Who Do I Want to Be in this World?

Kara Rottmann, Editor

You could say that freshman year is like being stuck in the middle of the ocean. It’s all uncharted territory. You’re in a completely new environment with new teachers, classes, and students. Not only is it difficult socially, but academically the workload and expectations gets a lot heavier as college is just on the horizon. Your grades start to matter, your GPA is constantly a looming thought in the back of your mind. Throughout the year, you get bombarded with the question that no one really seems to have the answer to yet, “What do you want to do when you graduate?”

I remember in Kindergarten when they asked us what we wanted to be when we grew up for the first time. Of course we were just children, so answers ranged from “fireman” to “police officer” and maybe even the occasional “princess” or “knight” because at that age our imaginations were running wild. I wish that answer was still so simple. But in reality, we are older now, more mature. We think realistically. College seems so far away, 4 years. But when life is so short, when things can change so drastically in just a millisecond, 4 years is nothing in the grand scheme of things. There are so many aspects that go into making a decision about what you want to do such as time, money, family, friends, and even location.

Most haven’t even thought about it yet. “We are fifteen,” they say, “we have so much time.” However, they say that high school goes by really fast. You have to live in the moment, making memories that could last you a lifetime so that you don’t regret all the things that you had the opportunity to do, but didn’t. Before you know it, you are a senior. Now the question that everyone has been asking you is finally important. It might be too late by now. You might want to go to art school but can’t apply because you don’t have time to create a portfolio. You might regret your unintentional procrastination. That is the scenario that scares me the most. What if I don’t have enough time?

Obviously, money comes into the decision. You have to think about student loans and debt. Is it worth it to be drowning in student debt just to get a paper degree? In order to do what you want to do you may have to go through countless years of education to get a job. You think about how you can help your family pay for your education. Maybe that means you get a job to start saving. Or maybe you become more frugal with what you have. Instead of going to a movie with your friends, maybe you decide to hang out at someone’s house instead. Instead of buying that new iPhone, you decide to use your brother’s old one. It seems to be the little decisions that drastically change the big ones.

You think about your family. Every minute since you were born, you have spent every single day with them. It might be a very new environment for people to get used to when they are far away from their loved ones. For example, some jobs might have to live in a big city, such as a journalist or businessman. However, your family lives miles away from the big city in the countryside. There is also the stigma of family expectations. Your dad, grandfather, and great grandfather, could all be lawyers. You, however, do not want to go to law school and become a lawyer. You might want to become a doctor or a chef. That’s perfectly okay. There comes a time when you have to stop doing things to make others happy, and instead make the decisions for yourself.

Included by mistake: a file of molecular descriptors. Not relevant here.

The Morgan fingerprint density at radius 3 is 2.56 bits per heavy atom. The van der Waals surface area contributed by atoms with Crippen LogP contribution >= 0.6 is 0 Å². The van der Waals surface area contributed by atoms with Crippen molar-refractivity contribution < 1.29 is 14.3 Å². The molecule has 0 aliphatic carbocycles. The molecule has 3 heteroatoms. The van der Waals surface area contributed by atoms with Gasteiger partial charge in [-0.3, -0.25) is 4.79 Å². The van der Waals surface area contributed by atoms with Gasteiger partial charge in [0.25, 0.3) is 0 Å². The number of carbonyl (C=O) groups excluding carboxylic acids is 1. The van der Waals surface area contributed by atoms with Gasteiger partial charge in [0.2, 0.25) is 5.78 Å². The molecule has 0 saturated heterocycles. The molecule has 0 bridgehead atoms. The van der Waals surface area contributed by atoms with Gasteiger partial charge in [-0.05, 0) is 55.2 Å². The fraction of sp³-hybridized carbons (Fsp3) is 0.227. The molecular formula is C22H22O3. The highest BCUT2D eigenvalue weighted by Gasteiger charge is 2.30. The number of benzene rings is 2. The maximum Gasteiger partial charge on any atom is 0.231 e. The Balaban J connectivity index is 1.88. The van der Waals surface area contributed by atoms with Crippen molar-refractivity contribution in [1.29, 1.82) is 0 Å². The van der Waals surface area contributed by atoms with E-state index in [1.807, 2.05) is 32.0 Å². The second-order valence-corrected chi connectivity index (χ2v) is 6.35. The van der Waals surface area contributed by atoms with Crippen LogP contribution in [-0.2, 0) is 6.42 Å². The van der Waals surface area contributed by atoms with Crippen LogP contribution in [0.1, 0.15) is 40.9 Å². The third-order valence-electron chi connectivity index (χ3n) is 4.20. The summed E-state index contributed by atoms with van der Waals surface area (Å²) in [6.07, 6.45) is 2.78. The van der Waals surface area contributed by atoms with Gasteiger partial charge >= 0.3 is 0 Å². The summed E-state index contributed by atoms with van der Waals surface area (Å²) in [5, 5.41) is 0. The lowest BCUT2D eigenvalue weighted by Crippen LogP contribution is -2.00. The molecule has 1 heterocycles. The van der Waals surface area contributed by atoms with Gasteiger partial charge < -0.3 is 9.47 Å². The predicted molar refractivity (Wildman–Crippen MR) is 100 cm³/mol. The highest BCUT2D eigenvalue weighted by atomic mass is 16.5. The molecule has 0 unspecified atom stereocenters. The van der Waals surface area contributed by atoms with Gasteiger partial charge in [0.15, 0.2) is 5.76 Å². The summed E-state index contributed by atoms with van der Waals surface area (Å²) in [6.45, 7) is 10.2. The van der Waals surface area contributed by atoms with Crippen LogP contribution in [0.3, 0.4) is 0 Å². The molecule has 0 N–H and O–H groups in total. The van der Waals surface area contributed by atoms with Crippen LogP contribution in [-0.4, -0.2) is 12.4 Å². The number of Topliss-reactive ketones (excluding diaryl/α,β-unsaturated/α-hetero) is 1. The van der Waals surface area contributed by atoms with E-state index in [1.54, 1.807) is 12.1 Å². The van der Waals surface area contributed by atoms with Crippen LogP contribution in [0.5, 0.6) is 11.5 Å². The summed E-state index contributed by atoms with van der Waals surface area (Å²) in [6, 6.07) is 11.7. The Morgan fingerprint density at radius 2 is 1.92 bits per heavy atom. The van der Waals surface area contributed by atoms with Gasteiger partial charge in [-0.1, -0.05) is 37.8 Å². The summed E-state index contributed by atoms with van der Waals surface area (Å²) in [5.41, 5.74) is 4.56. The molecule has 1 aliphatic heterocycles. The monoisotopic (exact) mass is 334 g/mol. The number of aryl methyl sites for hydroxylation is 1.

Being in a new environment always means that you are surrounded by people you don’t know. I would know, I have been in so many different schools since kindergarten. Each time, I’ve been able to make friends in a new school environment. Adults sometimes struggle with this. They view work as something that you do in order to make money. Maybe that’s why people don’t like their jobs. They do it for the wrong reason. Most adults say working in a community where you know people and have work friends is really important. It could also be that you don’t want to leave your friends back at home. You have known them since kindergarten. You have been with them through all the ups and downs of growing up. They have been your partner in crime since day one. Saying goodbye is always difficult. Especially when a new door is about to open up in front of you filled with unexpected challenges.

Location will always be something people think about when deciding what they want to be. For example, maybe you hated high school and school in general. You, however, want to become a teacher. But do you really see yourself back in that environment? You have to be honest with yourself. You have to think, “is this where I see myself?” Can you really handle the long work hours of sitting behind a desk typing at a computer? Can you see yourself standing on your feet all day being creative and collaborating with others? What inspires you? What have you been passionate about since you were little? All of these are great examples of questions to ask yourself when thinking about such an important decision.

It may seem like you are stuck doing the same thing forever. In conclusion, the decision is never final. Let’s say that you have been a dentist for almost ten years. Yet, you aren’t satisfied. You don’t enjoy it. The option is always open. You can always go back to school for a degree that you are really passionate about. Or maybe you can work from home and do freelance work so you can be there for your kids and see them grow up. It’s such a difficult decision. That’s why it’s a good idea to start thinking about it now. Do what makes you happy. Stop over thinking it. Remember, it’s your future. You’re the one that’s going to have to live in it.